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Armed Forces Day: junta kills over 90 protesters in Myanmar, sparks outrage

Armed Forces Day: junta kills over 90 protesters in Myanmar, sparks outrage

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Virendra Pandit 

New Delhi: Twenty-six days after a military coup ousted an elected government, Myanmar’s security forces shot and killed at least 90 people, including a five-year-old boy, in separate incidents in the country, sparking global outrage over brutal suppression of popular protest against the junta on Saturday, the Armed Forces Day.

With these deaths, on one of the bloodiest days since the coup, nearly 450 civilian pro-democracy activists have so far been killed after the February 1 coup, media reported, adding the country appeared to be heading towards a civil war as angry mobs were seen attacking the army at some places.

The armed forces, themselves divided along ethnic lines, opened indiscriminate fire on thousands of demonstrators. These deaths were reported from different towns and cities of the southeast Asian nation. And military factions along ethnic groups, are bracing for a civil war-like situation.

A military junta spokesman claimed that the security forces would protect the people and strive to bring back democracy.

Since the coup, protesters across Myanmar have been staging demonstrations daily, demanding restoration of democracy. On Saturday also, they came out on the streets of Yangon, Mandalay and other towns, defying a warning that they could be shot “in the head and back”, while the country’s generals celebrated Armed Forces Day.

“Today is a day of shame for the armed forces,” Dr. Sasa, a spokesman for CRPH, an anti-junta group set up by deposed lawmakers, told an online forum.

“They are killing us like birds or chickens, even in our homes,” said Thu Ya Zaw in the central town of Myingyan, where at least two protesters were killed. “We will keep protesting regardless… We must fight until the junta falls,” according to media reports.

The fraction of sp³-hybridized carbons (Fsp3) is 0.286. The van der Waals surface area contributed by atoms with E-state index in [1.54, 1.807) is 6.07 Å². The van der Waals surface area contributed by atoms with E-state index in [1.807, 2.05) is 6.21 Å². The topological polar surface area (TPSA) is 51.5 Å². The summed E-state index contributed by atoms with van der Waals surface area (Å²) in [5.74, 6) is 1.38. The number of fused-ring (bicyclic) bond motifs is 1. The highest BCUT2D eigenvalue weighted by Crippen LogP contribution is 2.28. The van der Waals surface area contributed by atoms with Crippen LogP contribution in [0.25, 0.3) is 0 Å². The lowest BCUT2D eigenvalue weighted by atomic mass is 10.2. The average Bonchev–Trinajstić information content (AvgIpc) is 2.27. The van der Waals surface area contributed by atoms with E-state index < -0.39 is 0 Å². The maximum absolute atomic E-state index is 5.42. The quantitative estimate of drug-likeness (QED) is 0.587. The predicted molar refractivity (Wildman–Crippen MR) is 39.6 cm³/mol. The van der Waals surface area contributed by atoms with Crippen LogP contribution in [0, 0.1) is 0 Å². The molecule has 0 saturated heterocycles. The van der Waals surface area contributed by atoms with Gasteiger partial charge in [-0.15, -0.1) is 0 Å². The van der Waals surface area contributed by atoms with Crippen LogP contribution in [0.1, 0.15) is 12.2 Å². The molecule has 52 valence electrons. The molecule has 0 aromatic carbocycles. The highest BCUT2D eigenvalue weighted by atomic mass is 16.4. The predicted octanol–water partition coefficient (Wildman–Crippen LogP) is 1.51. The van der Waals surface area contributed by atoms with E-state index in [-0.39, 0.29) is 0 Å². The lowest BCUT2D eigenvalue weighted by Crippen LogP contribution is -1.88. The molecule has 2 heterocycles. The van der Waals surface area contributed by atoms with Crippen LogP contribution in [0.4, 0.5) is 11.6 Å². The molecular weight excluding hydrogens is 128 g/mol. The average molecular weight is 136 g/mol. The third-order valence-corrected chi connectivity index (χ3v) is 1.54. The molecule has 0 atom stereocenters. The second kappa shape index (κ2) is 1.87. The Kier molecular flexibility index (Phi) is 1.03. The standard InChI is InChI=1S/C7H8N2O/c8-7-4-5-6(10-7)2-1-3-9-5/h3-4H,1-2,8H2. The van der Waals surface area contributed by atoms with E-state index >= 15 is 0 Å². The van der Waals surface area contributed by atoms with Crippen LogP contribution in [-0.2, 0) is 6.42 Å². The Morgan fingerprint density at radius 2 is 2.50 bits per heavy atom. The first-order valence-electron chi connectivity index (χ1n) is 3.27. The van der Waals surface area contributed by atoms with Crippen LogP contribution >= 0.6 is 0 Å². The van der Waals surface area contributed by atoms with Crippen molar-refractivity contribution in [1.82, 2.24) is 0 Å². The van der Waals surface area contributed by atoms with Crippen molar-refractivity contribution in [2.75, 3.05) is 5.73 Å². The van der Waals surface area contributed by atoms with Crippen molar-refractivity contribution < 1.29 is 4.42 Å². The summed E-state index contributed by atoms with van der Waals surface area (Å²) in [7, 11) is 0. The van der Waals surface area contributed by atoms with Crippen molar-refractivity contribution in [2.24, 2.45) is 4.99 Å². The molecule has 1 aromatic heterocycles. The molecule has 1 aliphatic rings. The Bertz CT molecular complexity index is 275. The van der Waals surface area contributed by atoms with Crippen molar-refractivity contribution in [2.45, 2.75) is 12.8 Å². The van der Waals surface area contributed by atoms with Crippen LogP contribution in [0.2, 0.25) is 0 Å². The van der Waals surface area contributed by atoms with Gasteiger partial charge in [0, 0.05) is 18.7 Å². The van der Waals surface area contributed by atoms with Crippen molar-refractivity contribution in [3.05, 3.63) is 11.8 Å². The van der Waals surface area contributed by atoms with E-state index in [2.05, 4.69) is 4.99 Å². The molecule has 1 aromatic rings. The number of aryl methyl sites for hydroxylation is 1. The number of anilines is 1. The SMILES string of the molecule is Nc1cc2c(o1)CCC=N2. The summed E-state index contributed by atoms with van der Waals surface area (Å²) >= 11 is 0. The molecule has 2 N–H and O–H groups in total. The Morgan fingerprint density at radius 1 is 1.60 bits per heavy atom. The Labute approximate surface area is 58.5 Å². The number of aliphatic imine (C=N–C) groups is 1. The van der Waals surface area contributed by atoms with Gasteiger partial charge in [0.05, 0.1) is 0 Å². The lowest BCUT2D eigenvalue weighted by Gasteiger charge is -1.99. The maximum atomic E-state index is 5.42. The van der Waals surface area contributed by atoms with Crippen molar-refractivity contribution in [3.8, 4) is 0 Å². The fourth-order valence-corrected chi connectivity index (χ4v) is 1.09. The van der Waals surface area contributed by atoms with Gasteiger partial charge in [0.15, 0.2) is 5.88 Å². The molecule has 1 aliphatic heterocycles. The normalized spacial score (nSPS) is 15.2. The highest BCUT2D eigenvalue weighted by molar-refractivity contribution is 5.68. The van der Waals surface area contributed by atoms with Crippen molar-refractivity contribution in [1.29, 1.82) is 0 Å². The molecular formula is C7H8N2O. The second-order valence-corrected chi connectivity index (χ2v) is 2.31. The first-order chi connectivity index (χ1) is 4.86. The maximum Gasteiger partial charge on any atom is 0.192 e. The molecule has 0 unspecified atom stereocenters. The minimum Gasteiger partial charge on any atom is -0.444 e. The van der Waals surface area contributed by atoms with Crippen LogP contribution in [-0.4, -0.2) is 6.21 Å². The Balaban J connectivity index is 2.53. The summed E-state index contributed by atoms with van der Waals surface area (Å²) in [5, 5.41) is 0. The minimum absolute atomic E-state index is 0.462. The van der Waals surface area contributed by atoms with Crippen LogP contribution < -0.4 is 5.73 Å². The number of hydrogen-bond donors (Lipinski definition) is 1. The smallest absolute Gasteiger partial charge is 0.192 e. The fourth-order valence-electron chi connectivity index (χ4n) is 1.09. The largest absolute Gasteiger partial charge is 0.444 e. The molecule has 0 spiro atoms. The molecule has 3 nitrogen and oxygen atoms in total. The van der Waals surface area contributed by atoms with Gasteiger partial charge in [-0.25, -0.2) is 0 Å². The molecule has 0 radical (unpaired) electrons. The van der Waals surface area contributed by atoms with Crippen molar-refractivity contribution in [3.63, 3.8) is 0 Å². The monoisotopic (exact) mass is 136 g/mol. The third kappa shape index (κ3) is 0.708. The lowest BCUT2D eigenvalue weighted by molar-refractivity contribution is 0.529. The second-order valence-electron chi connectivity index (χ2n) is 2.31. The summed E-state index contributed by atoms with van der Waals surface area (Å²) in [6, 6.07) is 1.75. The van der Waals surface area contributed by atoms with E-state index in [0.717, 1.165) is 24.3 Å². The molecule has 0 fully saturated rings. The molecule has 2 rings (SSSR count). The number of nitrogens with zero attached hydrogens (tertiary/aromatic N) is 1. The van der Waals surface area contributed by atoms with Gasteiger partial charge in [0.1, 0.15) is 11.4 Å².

One of Myanmar’s two dozen ethnic armed groups, the Karen National Union, said it had overrun an army post near the Thai border, killing 10 people – including a lieutenant colonel – and losing one of its own fighters.

Myanmar’s ethnic armed factions will not stand by and allow more killings, reports quoting ethnic armed groups said.

Senior General Min Aung Hlaing, who presided over a military parade in the national capital Naypyitaw to mark the Armed Forces Day, reiterated a promise to hold elections after overthrowing elected leader Aung San Suu Kyi, without giving any time-frame.

“The army seeks to join hands with the entire nation to safeguard democracy,” the General said in a live broadcast on state television, adding that authorities also sought to protect the people and restore peace across.

Earlier, on Friday evening, state television had warned the protesters that they were “in danger of getting shot to the head and back”. It did not specifically say the security forces had been given shoot-to-kill orders.

Myanmar’s Armed Forces Day commemorates the start of the resistance to Japanese occupation in 1945 towards the end of the Second World War. The resistance was orchestrated by democracy icon Aung San Suu Kyi’s father, Aung San, the founder of the military. But Suu Kyi, Myanmar’s most popular civilian politician, remains in detention at an undisclosed location. Many other figures in her party are also being held in custody.

Amid international pressure on the junta due to fresh sanctions from the U.S. and European nations, Russia’s Deputy Defense Minister Alexander Fomin met the junta generals on Friday and attended the military parade in Naypyitaw, on Saturday.

Diplomats from other countries, however, kept away from the parade, which is usually attended by scores of officials from foreign nations.

Support from Russia and China, which has also refrained from criticism, is important for the junta.  Both Moscow and Beijing are permanent members of the United Nations Security Council and can block potential U.N. actions.

 

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